Because of my sin in the face of human suffering, and the renewed and deepened communion that contact within that suffering offers, I fail.
So often the face of human suffering, with its invitation to experience our common humanity, overwhelms us.
My concerned for my neighbor is well intentioned, but in the final analysis I am only able to lower my friend into his tomb.
Respect for each human person and empathy for our shared humanity are pleasing things.
As in Gal 5 these basic truths of respect and empathy must be transformed by the grace of Christ into "the fruit of the Spirit . . . love, joy, peace, longsuffering, kindness, goodness, faithfulness, gentleness, self-control".
We are warned by St. Paul in his letter to the Galatians that it is only through cultivating a life in Christ through the Holy Spirit can we put to death in us:
"the works of the flesh [that] are evident, which are: adultery, fornication, uncleanness, lewdness, idolatry, sorcery, hatred, contentions, jealousies, outbursts of wrath, selfish ambitions, dissensions, heresies, envy, murders, drunkenness, revelries, and the like" (vv. 19-21).
These works of the flesh need to be healed since it is these that are the cause of lost resolve in the face of human suffering.
These preoccupations of self blind me to the mystery of the human person since each degrades the person and changes my stance toward him from an end into a means.
Changing him from a human person into an object.
Standing unrepentant in my sins before God in Whose image and likeness I have been created, I do prefer to think that God saves souls and not that He saves persons.
There is a cleanness, a simplicity to the idea of a soul.
This simplicity does not require from me an acceptance of a life of communion with other human persons in their embodied uniqueness.
The salvation of the person, the person in all his uniqueness, however, is an invitation to live a life of respectful communion.
Christ comes to save people, not souls.
Christ gives people life in its full abundance, not amorphous souls.
Again, St Cyril:
Christ raised him who descending to his grave.
The manner of his rising is plain to see.
"He touched," it says, "the bier and said 'Young man, I say unto thee, arise.'"
How was not a word enough to raise him who was lying there?
What is more powerful that the Word of God?
Why then did he not work the miracle by only a word but also touched the bier?
So that we "might learn that the Holy Body of Christ is productive for the salvation of man."
In Christ, human flesh becomes "the body of life" and is "clothed with [divine] might."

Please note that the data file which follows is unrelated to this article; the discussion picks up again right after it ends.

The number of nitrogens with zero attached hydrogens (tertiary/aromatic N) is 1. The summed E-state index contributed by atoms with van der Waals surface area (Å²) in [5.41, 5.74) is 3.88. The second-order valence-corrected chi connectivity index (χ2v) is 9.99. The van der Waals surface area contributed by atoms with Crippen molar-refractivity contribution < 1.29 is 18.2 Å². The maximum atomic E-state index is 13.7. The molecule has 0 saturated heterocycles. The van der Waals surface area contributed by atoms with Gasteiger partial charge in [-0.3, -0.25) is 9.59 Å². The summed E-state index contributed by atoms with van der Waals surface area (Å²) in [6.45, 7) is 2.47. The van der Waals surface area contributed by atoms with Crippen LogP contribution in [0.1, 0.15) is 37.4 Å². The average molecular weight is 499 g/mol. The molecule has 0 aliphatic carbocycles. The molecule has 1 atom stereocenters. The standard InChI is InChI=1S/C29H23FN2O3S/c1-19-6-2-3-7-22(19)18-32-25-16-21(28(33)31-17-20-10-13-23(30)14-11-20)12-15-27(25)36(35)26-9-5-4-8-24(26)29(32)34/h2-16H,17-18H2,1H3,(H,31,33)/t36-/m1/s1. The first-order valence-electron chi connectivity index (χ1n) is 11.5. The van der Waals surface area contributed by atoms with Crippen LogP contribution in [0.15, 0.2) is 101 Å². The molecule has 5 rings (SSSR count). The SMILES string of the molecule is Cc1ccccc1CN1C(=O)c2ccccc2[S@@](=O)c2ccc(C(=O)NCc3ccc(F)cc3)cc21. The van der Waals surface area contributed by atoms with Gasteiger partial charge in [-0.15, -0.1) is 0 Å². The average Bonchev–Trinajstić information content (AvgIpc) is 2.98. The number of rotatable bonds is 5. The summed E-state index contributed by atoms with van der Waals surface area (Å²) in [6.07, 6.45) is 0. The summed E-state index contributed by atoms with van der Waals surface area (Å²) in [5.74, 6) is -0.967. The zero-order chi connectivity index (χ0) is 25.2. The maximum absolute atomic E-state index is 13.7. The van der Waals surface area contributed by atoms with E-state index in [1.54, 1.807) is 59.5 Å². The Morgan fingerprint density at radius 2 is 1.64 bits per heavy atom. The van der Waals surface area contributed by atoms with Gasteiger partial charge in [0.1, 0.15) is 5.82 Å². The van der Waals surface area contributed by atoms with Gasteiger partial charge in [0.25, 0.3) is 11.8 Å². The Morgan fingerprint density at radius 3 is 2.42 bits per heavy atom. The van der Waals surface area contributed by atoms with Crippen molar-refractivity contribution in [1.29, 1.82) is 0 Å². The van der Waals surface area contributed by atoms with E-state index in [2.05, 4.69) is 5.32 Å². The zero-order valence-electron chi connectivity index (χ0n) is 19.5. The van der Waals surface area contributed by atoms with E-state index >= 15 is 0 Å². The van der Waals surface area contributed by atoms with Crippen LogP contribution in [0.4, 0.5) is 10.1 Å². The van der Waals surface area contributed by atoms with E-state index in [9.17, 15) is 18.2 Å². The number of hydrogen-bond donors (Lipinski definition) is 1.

To be saved, to have salvation, to be in Christ, means that we are not only liberated from sin, but are united once again to one another.
St Cyril says: Christ has entered into our sinfulness and has delivered us "from evil works, even from fleshly lusts" so that He "may unite us to the assembly of the saints."
Christ unites each unique human person to all others through love!
Jesus commands us: ‘You shall love your neighbor as yourself.’
Life in Christ returns to us the transcendent possibilities of our own full humanity.
We can love one another and need not fear the weight of our shared humanity.
As Christ said to the widow’s dead son, "…I say to you, arise.”
In Christ, life everlasting is given to us in and through his Church.
Let us lift up our hearts.
Let Jesus raise us, as He raised widow’s dead son, to true life and joy in Him guided by and nurtured in His Church. Amen.
[Inspired by Fr. Gregory Jensen]
“Finally, we need to see pregnancy as a dual operation, involving an egg and itsThe issue of personhood returns with a vengeance: “We need to see pregnancy as a dual operation, involving an egg and its host.” At first blush, this would seem to coincide with the heart of the pro-life position - two beings are involved. But the writer subtly mischaracterizes the issue. Pregnancy involves a fetus and a mother, not an egg and its host. An “egg” by definition is unfertilized and has only the potential for life; a fetus is a living entity. Similarly, a “host” need not be ascribed to have any relationship whatsoever other than proximity to the one for whom it is host. Using this terminology at best obfuscates the issue; and at worst seeks to persuade through assuming the conclusion. This is begging the question.
host — the woman. Robert Goldstein, a teacher of law at the University of
California at Los Angeles, suggested that we should continually think of the
"dyad" of mother and egg. Her needs and her rights should have weight as much as
those of an embryo. She needs the right to exercise choice.”
The Orthodox Church of Tomorrow
By Fr. John A. Peck
There is an interesting phenomenon occurring in Orthodox Christianity in America today, and reflected powerfully in our seminaries. Seminaries are loaded almost exclusively with converts, reverts (cradle Orthodox who left the faith, and were re-converted to it again), and the sons and grandsons of clergy.
I believe we are looking at the future of the American Orthodox Church — today.